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The kindness of a stranger in St. Louis ensured his 80-year-old uncle got safely home

John Spevak of Los Banos had to ensure his 80-year-old uncle flew safely from San Jose to St. Louis, then make sure he was driven to his home in Illinois.
John Spevak of Los Banos had to ensure his 80-year-old uncle flew safely from San Jose to St. Louis, then make sure he was driven to his home in Illinois. GO Airport Shuttle

The kindness of strangers is sometimes surprising but always appreciated. On a trip from San Jose to Belleville, Ill., my 80-year-old uncle experienced extraordinary stranger kindness, perhaps stranger than fiction.

The story of my uncle’s trip focuses on one person, who works for the St. Louis Airport Taxi service, but it also involves several people who work for Southwest Airlines.

The story begins on a Saturday night, the day before my uncle’s trip home to Illinois after visiting his relatives in Northern California. I had made a call to my niece in St. Louis, Missouri, who was scheduled to pick up my uncle at 2:45 p.m. the next day and drive him 25 miles east to his home in Belleville.

I discovered, however, that heavy, drifting snow was forecast in the St. Louis area on Sunday, and I didn’t want my niece to experience the stress of driving through a snowstorm. I called St. Louis Airport security, and a kind man recommended the St. Louis Airport Taxi service.

The next morning at 8 a.m. (my time, 10 a.m. Midwest time) I helped my uncle by calling the taxi company, talking with a dispatcher whose first name was Naveed. I asked if he could have a taxi driver at the airport at 2:45 p.m. later that day to pick up my uncle and drive him to Belleville.

He said his company would indeed do this, even though it was snowing hard in St. Louis and would probably keep snowing into the afternoon. I asked for the cost; he gave it to me (a reasonable $65) and I prepaid with my credit card.

At 10 a.m. my time (noon in the Midwest) I got a call from my uncle at the San Jose Airport. He had missed his non-stop flight to St. Louis, but he had been helped by some understanding Southwest Airlines agents who re-booked him on the next available flight.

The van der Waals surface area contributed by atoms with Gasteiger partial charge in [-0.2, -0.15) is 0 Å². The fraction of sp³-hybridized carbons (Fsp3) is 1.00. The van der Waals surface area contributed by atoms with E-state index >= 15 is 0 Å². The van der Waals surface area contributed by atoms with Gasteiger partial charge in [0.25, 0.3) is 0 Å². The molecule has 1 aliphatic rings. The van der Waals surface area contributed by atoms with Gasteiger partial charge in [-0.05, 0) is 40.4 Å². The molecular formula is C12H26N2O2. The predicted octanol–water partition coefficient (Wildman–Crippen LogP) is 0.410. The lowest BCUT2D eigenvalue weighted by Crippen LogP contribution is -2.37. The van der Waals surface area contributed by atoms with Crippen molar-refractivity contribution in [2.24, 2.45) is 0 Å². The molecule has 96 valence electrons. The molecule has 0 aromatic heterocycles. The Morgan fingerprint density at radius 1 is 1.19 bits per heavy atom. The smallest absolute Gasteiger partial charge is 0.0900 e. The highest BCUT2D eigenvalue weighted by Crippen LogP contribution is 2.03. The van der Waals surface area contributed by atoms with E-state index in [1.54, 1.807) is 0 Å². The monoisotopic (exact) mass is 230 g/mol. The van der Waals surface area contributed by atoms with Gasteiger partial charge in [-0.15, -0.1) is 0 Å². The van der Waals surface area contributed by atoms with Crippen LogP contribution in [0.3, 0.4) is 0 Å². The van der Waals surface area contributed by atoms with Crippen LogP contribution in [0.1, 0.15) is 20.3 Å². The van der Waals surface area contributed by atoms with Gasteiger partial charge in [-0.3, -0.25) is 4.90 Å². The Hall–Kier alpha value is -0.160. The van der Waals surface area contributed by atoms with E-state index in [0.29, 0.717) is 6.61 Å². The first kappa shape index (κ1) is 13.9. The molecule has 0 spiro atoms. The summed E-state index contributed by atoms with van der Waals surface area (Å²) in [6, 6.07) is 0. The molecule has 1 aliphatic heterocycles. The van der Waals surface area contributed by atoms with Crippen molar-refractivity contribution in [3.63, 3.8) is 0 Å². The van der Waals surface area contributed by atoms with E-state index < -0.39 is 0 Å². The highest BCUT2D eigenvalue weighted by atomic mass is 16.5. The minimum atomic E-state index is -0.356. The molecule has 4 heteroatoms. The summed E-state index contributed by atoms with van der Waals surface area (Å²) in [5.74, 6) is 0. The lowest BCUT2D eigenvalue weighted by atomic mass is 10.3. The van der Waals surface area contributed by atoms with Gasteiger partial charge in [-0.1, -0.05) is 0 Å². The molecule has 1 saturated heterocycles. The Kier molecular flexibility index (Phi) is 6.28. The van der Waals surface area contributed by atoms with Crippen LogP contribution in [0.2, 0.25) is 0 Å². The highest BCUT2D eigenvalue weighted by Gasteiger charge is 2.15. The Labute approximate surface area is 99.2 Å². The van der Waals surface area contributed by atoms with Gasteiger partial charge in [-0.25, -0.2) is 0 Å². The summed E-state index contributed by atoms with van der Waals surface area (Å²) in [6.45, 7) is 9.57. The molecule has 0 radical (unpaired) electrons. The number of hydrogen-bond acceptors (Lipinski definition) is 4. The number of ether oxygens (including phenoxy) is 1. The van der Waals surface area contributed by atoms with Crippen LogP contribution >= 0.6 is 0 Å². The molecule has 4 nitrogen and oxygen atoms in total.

Unfortunately his trip would involve an hour’s stop in Phoenix and a two-hour layover in Las Vegas with a change of planes. He would be arriving in St. Louis not at 2:45 but at 9:30 p.m.

I called back the taxi company and Naveed once again answered. “My uncle missed his flight,” I said. “He’ll now be arriving in St. Louis at 9:30 p.m. Could your taxi driver pick up my uncle at 9:30 p.m. instead of 2:45?”

“Sure,” said Naveed, showing more compassion than I was expecting. I gave him the Las Vegas flight number and my cell phone number, as well as my uncle’s.

Fast forward many hours. At 9:30 p.m. Midwest time I got a call from Naveed. “I’ve been tracking his flight. It arrived early, 20 minutes ago, but there’s no sign of him and he’s not answering his cell phone.”

I was surprised Naveed was still on duty, almost 12 hours after I had first talked with him. I asked him if he, as the dispatcher, was in close contact with the taxi driver in the airport.

“I am the taxi driver,” Naveed said. I was stunned. He had taken it upon himself to make the drive to pick up my uncle late in the evening and drive at least another hour round trip to take him home.

“Are you waiting in your taxi at the airport cab stand?” I asked. “No,” he replied, “I’m inside the airport, holding a sign with your uncle’s name on it.”

Finally, at 10 p.m., I got a text from Naveed saying he had found my uncle and was driving him home. I exhaled a sigh of relief and gratitude.

Later my uncle called from his home and filled in a few details. He told me the reason Naveed had trouble tracking the flight: my uncle’s plans had changed and he had taken a different flight.

Another stranger, a Southwest Airlines employee my uncle had met on the flight from San Jose to Phoenix, said he would help my uncle by finding a direct flight from Phoenix to St. Louis, bypassing Las Vegas altogether, to save my uncle both physical and mental stress.

My uncle also told me his 25-mile ride from the airport to his home in Belleville was pleasant. He and Naveed talked a lot, mainly about religion. My uncle, a Catholic, and Naveed, a Muslim, spent most of the time comparing the two religions and realizing how similar their doctrines were, especially related to compassion for others and kindness to strangers.

I don’t know how much longer Naveed will be working for a cab company, since most taxi services are losing income from the increase of Uber and Lyft services. I do know that if anyone needed a ride from the St. Louis airport, I would recommend St. Louis Airport Taxi, and I’d especially recommend Naveed.

John Spevak is a columnist for the Los Banos Enterprise. His email is john.spevak@gmail.com.
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